Figure 4

The use of OPT microscopy in reassessing wild-type and mutant morphology. Fluorescent immunohistochemistry of E-cadherin expression on dissected gastrointestinal tracts from E13.5 embryos. (A) Photograph showing one image of the 400 angles taken of a control specimen. The bright signal corresponds to specific staining of the endoderm, whereas the weaker signal is nonspecific fluorescence from the surrounding mesenchyme (dorsal pancreas, dp; spleen, spl; duodenum, d; ventral pancreas, vp; pyloric sphincter, ps; stomach, s; esophagus, o). (B) OPT reconstruction of the dorsal pancreas showing the convoluted shapes of the developing lobules. (C) The surface reconstruction of the whole dissected tissue [colored regions correspond to close-ups in panels (B) and (D)]. The apparent hole in the side of the stomach illustrates the effect of different threshold values for the iso-surface. It occurs because that region of endoderm expresses E-cadherin at a lower level than is expressed in the rest of the stomach. If a lower threshold value is chosen for the iso-surface, then no hole is seen (E). (D) Close-up of the dual pancreatic ducts connected to both the duodenum below and the fused pancreatic tissue above. (E) View of a wild-type stomach wall and a corresponding section (F) [represented by the green section plane in (E)]. (G) Close-up of the same region [panel (E)] of a Bapx1 mutant stomach showing significant ridges and grooves. The virtual section shown in (H) [green plane in (G)] shows two ridges (white arrowheads) that are prominent in the 3D surface rendering (black arrowheads).

Although good anatomical and morphological descriptions of embryo development form one of the foundations for developmental biology, our knowledge is far from complete. The speed and convenience of OPT microscopy raises the possibility of a new phase of 3D descriptive embryology. 3D reconstructions of shapes such as the developing nervous system (Fig. 3) would be difficult, if not impossible, using any published techniques. Confocal microscopy cannot image through a whole embryo, magnetic resonance imaging does not capture data at high enough resolution (Fig. 5), and serial sections cannot be aligned well enough to recreate structures as fine as nerve fibers (19). Any colored stain can be imaged in the same way as the in situ analysis shown in Fig. 2, allowing for the 3D visualization of results from many other types of experiments (for example, tissue-specific activity of enhancers and promoters in LacZ reporter constructs, cell lineage studies, and gene-trap experiments). The main disadvantage of OPT microscopy, as compared to μMRI, is that high-resolution reconstructions depend on the specimen being transparent and its tissues possessing a homogenous refractive index.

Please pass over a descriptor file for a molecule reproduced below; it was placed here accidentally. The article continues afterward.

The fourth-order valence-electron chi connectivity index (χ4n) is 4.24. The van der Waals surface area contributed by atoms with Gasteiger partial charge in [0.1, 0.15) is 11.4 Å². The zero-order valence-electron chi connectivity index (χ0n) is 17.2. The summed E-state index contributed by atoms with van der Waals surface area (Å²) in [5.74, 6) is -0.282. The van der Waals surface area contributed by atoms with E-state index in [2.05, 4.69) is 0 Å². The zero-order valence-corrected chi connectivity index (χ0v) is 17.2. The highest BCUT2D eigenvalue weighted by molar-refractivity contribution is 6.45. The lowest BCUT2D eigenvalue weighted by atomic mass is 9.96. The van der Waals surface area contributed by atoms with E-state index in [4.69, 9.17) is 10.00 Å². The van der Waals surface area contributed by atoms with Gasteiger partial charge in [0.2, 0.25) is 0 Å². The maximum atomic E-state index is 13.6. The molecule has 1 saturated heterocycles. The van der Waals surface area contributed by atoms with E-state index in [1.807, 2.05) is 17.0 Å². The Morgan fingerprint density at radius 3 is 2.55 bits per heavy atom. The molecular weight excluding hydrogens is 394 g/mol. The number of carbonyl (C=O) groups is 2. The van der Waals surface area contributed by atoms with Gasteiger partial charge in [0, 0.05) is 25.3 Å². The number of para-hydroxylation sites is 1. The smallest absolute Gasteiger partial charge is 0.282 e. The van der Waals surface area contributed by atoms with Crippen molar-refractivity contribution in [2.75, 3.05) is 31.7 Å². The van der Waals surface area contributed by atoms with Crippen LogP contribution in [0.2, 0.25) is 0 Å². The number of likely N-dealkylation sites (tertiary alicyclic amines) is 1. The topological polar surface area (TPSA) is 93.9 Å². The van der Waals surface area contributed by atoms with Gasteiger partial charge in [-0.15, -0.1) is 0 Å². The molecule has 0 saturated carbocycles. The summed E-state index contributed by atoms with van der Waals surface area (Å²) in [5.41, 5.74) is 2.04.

Figure 5

Comparison of OPT microscopy with other 3D reconstruction techniques. (A) 3D reconstruction of an E12.5 mouse embryo generated from paraffin wax sections. (B) A similar sagittal section through a voxel data set of an E11.5 mouse embryo, generated by μMRI [courtesy of R. Jabobs (21)]. Although the contrast between adjacent structures is high, the resolution is not sufficient to clearly identify all the internal organs. (C) A virtual sagittal section through an E11.5 mouse embryo generated by OPT microscopy using brightfield images. (D) A similar section through an E10.5 mouse embryo generated by fluorescent OPT microscopy. In both fluorescent and brightfield OPT imaging, the resolution is higher than that from μMRI, although the alignment of the data is better than the alignment produced by serial sections (because it is a nondestructive imaging technique). The effective resolution of OPT is 5 to 10 μm, which is indicated by the fact that single-cell membranes (which are about 10-μm thick) can clearly be seen. Fluorescent OPT generally produces sharper images than does brightfield OPT [as seen in the comparison between internal organs in (D) versus (C)].

The increasing demand for comprehensive gene expression data has led to the creation of large-scale bioinformatics databases, some of which aim to store data on the 3D expression patterns of thousands of genes (1). We believe OPT microscopy will dramatically increase the rate at which such data is gathered as well as facilitate the detailed examination of mutant phenotypes from large-scale mutagenesis screens.

In addition to its use in developmental biology, OPT microscopy has the potential for use in medical applications for which knowledge of the 3D structure of a specimen may be useful, but not readily accessible from histopathological sections.

  • * To whom correspondence should be addressed. E-mail: james.sharpe{at}